With the advent of high speed graphics workstations, CAD (computer-aided design) and other areas (CAM, VLSI design) have made increasingly effective use of computers. One of the problems with drawing images is the elimination of hidden lines — lines obscured by other parts of a drawing.
You must design a program to assist an architect in drawing the skyline of a city given the locations of the buildings in the city. To make the problem tractable, all buildings are rectangular in shape and they share a common bottom (the city they are built in is very ﬂat). The city is also viewed as two-dimensional. A building is speciﬁed by an ordered triple (Li, Hi, Ri) where Li and Ri are left and right coordinates, respectively, of building i and Hi is the height of the building. In the diagram below buildings are shown on the left with triples
the skyline, shown on the right, is represented by the sequence:
The input is a sequence of building triples. All coordinates of buildings are integers less than 10,000 and there will be at least one and at most 5,000 buildings in the input ﬁle. Each building triple is on a line by itself in the input ﬁle. All integers in a triple are separated by one or more spaces. The triples will be sorted by Li , the left x-coordinate of the building, so the building with the smallest left x-coordinate is ﬁrst in the input ﬁle.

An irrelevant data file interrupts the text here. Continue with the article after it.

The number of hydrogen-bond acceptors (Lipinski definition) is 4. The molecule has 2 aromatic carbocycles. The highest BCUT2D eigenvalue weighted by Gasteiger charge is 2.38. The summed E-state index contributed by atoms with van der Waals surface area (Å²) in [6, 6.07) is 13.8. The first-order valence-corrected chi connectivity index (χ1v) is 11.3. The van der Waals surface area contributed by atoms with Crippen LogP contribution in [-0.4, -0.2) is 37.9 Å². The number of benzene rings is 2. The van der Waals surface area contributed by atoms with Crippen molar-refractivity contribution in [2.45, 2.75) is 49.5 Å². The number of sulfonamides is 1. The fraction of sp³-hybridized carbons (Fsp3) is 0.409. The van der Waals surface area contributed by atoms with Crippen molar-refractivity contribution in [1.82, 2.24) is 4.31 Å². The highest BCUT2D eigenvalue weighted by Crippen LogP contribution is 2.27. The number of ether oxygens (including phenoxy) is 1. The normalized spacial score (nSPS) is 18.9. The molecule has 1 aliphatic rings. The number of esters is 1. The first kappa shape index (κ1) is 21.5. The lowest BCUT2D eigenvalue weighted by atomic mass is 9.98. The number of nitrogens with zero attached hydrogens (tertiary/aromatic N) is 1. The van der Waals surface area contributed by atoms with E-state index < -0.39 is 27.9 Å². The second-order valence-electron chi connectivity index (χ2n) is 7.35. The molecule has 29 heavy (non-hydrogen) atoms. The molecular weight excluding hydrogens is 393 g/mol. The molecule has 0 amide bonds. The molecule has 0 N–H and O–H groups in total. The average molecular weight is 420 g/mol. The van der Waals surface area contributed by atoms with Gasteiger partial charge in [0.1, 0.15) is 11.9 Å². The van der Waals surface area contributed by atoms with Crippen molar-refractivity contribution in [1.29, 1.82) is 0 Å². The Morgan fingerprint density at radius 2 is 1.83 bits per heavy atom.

The output should consist of the vector that describes the skyline as shown in the example above. In the skyline vector (v1, v2, v3, . . . , vn−2, vn−1, vn), the vi such that i is an even number represent a horizontal line (height). The vi such that i is an odd number represent a vertical line (x-coordinate). The skyline vector should represent the "path" taken, for example, by a bug starting at the minimum x-coordinate and traveling horizontally and vertically over all the lines that deﬁne the skyline. Thus the last entry in all skyline vectors will be a 0.
|Sample Input||Sample Output|
1 11 5
1 11 3 13 9 0 12 7 16 3 19 18 22 3 23 13 29 0